The Story… If you Google the definition (and everyone loves to Google these days), you get an account of imaginary or real people and events told for entertainment.”  This is why when I write, The Story, is the most important aspect of my material, factual or fictional.  I write to entertain, I write to tell a story because everyone has a story and everyone is a story and reading the written, should be entertaining. The academic scholar and literary writer indulge in the extravagant words with exquisite narrative and description. Often the pace and the context of the story is lost in the elaboration of their finely manicured words. My words are more simple than most, but the story is the key.  The Story… Everyone loves a story no matter what the theme, setting or overriding emotion.

We Irish have a huge tradition of storytelling.  The seanchaí of old, pictured by the fireside with an attentive audience, entertained with stories of legend, folklore and current affairs of the time, long before television, Netflix, Amazon and the many other forms of streaming entertainment. The story is what mattered to them. It had to provide entertainment on the long nights before electricity became available.  The Irish culture is traditionally a social one and storytelling is the foundation that it is built upon. We love to socialise, from the fireside, the graveside, the church wall to the pub, the local shop or sports facility. We love to meet, talk, gossip and have a laugh. It is probably one of the reasons why we became known as the land of saints and scholars and produced so many renowned writers. Those special interactions. Even the guy on the bar stool regaled his audience with the story. His words and grammar were not always the best, but his story mattered and adapted versions would be narrated in workplaces and other hostelries thereafter.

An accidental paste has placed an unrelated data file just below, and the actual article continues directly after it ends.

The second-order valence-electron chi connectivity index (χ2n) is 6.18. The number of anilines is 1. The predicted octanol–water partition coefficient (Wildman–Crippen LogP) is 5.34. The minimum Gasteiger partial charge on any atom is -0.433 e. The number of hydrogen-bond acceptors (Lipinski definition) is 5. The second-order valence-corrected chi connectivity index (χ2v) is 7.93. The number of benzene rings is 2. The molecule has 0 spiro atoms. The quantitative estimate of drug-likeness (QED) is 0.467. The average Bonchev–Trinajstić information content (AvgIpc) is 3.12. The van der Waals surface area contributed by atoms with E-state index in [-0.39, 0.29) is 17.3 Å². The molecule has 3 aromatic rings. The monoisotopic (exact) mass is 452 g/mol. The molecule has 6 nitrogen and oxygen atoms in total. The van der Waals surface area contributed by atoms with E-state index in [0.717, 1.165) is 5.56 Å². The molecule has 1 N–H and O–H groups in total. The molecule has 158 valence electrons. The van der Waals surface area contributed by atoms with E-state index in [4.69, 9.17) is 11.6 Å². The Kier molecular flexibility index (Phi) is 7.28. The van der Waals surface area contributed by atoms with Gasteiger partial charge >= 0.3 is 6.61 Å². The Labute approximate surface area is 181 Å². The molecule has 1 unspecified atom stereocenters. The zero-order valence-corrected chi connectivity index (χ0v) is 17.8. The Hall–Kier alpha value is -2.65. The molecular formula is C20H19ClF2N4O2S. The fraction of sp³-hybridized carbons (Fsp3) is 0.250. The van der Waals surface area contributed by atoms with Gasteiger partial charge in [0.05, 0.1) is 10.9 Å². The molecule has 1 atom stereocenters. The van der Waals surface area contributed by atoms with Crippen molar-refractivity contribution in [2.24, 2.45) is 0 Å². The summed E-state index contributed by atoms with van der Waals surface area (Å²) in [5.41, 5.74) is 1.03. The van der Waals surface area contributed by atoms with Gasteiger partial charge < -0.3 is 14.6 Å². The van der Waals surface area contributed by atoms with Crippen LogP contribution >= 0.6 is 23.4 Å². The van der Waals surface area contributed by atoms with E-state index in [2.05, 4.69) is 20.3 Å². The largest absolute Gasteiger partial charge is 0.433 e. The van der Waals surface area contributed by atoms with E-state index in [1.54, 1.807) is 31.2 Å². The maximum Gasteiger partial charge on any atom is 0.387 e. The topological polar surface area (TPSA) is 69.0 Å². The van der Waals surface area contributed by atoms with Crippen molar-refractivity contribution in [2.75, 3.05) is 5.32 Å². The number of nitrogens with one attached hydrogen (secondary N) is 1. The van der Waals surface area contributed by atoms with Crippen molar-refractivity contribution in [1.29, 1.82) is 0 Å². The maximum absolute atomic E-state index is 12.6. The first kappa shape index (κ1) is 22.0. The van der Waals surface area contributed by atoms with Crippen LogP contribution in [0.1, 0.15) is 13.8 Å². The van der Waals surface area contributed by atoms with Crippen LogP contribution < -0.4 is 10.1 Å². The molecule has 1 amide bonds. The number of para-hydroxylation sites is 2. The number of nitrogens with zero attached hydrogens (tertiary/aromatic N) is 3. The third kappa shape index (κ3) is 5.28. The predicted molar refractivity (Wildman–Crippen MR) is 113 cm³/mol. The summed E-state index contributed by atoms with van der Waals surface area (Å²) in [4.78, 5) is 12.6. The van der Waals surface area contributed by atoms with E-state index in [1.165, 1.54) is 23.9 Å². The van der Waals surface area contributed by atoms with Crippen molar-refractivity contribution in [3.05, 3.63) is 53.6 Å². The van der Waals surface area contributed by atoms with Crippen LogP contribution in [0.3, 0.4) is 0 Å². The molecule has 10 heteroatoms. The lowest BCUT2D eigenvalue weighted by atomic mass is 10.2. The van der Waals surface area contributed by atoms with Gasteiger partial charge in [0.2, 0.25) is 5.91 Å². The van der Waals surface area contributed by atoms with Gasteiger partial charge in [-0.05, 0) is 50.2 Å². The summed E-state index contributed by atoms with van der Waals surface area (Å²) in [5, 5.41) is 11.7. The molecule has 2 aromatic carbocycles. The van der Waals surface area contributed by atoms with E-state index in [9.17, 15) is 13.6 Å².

Recently, I was at a book launch in Langton’s, Kilkenny. The book is called “Uncover, Discover, Recover” by Fergus Heffernan. Fergus is a man I have come to know and respect over the years through my hobbies of Drama and the GAA. The book is his story. It was a very good and intriguing launch with excerpts of the book read by local drama group members to great dramatic effect.  I have to admit I am very slow to read books and it will take me some time to finish it, mainly due to all my hobby demands and reading shorter articles in my thirst for quick knowledge. (I know! A bit hypocritical for a writer). It could possibly take me a few months to complete. Although I had no idea before the launch what the book was going to be about, I get the gist of the story from the launch and the bit I have read. It has two strong threads of suicide and sexual abuse both underpinned by mental health. I have known and respected Fergus for many years and the content surprised me. I did not know or even guessed. Just goes to show. However, it his story and it takes a lot more courage to write your own story, especially that story, than the fiction that I write. Fair play to Fergus.  I do hope the end of his written story offers hope and I am confident it will, because Fergus was there to launch the book himself, with a smile, to a huge, diverse and enthralled audience.